Today’s technology in agriculture — GPS that allow tractors to drive themselves with exact precision, and computers that collect worlds of data for a range of reasons — is a blessing, farmers and ranchers will often tell you.
But like many blessings, it comes with its potential curses.
Producers, ag experts and other officials stress that the information collected by this new technology — data regarding production yields, and farmers’ inputs of seed, water and chemicals, among other things — is viewed as extremely valuable to the large agribusinesses that sell those products to the farmers and ranchers.
In a nutshell, farmers and ranchers want to have a say in how their information is used.
Many questions have been raised, and ag organizations, producers and others are preparing for the debates that lay ahead.
It’s already to the point that, on Tuesday, Brian Marshall, a Missouri farmer, testified on behalf of the American Farm Bureau Federation to the House Small Business Committee in Washington.
“There’s just a lot of questions out there ... and I’m sure there are a lot of other questions that no one’s even thought of yet,” said Carl Sousek, a Prague, Neb., farmer of corn, soybeans and alfalfa, who also raises cattle, and serves as the chairman of Nebraska Corn Growers Association’s executive board, and is a committee member with the National Corn Growers Association. “It’s certainly on our radar. There’s a lot of discussions that need to be had.”
Among the questions out there:
Should companies have access to such information — compiled on the fields and tractors that are the private property of the farmer or rancher — if the farmer or rancher doesn’t want to share it?
And how is that regulated?
If the farmer or rancher is willing to share the information, should the companies using that information compensate the farmers and ranchers providing it?
And how should they be compensated?
Are companies already using such information to their advantage without the knowledge or consent of the farmer or rancher?
These are the questions Mace Thornton, director of communications for the American Farm Bureau Federation, was asking rhetorically during an interview this past week.
They’re the same questions that many farmers, like Dave Eckhardt near LaSalle, Colo., also are asking.
“There’s just a lot there that we don’t know,” said Eckhardt, the recently elected president of the Colorado Corn Growers Association. “I’m sure conversations will only continue to grow.”
While testifying in Washington Tuesday, Marshall stressed that farmers are right to be concerned about data privacy, in part because the information collected is valuable to companies.
“For years, farmers have used technology advances to better match varieties of seeds, production inputs and management practices with specific field characteristics,” Marshall said before the committee. “While farmers have been experimenting for well over a decade, only now is the industry starting to consider all the uses of this transformative technology.”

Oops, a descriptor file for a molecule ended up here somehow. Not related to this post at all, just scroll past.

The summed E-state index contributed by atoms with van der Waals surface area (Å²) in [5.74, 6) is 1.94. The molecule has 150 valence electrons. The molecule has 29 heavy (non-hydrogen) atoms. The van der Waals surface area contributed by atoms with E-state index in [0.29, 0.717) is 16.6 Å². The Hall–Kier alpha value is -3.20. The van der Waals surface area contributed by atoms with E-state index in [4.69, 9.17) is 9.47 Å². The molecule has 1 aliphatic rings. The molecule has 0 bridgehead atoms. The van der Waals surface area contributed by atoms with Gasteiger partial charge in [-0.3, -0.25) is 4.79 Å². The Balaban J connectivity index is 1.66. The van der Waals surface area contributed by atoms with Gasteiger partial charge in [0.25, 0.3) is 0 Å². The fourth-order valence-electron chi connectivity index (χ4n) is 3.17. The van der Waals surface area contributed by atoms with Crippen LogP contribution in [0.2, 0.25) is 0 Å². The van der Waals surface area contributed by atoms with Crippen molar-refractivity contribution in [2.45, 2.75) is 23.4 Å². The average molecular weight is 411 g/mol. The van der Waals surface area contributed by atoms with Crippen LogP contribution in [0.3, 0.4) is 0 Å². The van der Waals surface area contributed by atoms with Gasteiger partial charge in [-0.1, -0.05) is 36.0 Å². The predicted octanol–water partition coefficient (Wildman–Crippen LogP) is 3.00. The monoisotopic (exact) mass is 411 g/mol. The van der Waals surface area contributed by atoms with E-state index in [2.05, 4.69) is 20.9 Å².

Also of concern, he said, are the risks to privacy that farmers could face related to the release of information about pesticide use or biotech crops.
In addition, “Farmers should have a say in and be compensated when their data is sold,” Marshall stressed to the committee.
Another data privacy issue of concern to the Farm Bureau centers around the use of unmanned aircraft systems, better known as drones, for commercial purposes in agriculture and forestry.
Marshall, in his presentation to the House committee, and Thornton, in is his interview, said operators of drones should be required to gain the consent of the landowner or farmer if surveying or gathering data about the landowner’s property below navigable airspace.
Further, the Farm Bureau opposes federal agencies using drones for regulatory enforcement, litigation, and as a sole source for natural resource inventories without the consent of the landowner below navigable airspace.
Thornton explained this week that the American Farm Bureau Federation has spent recent months talking with farmers and ranchers about these “big data” concerns, and now wants to bring big agribusiness to the table.
John Deere and Monsanto have been particularly willing to enter the conversation, he said.
“Right now, it’s all early in the conversation,” he said, adding that no lawmakers in Washington have introduced any legislation concerning the use of farmers and rancher data. “But there’s still a long way to go.”
“Who knows what we don’t know?” Eckhardt said. “But it’s best we find out, and figure it all out, before it’s out of our hands.” ❖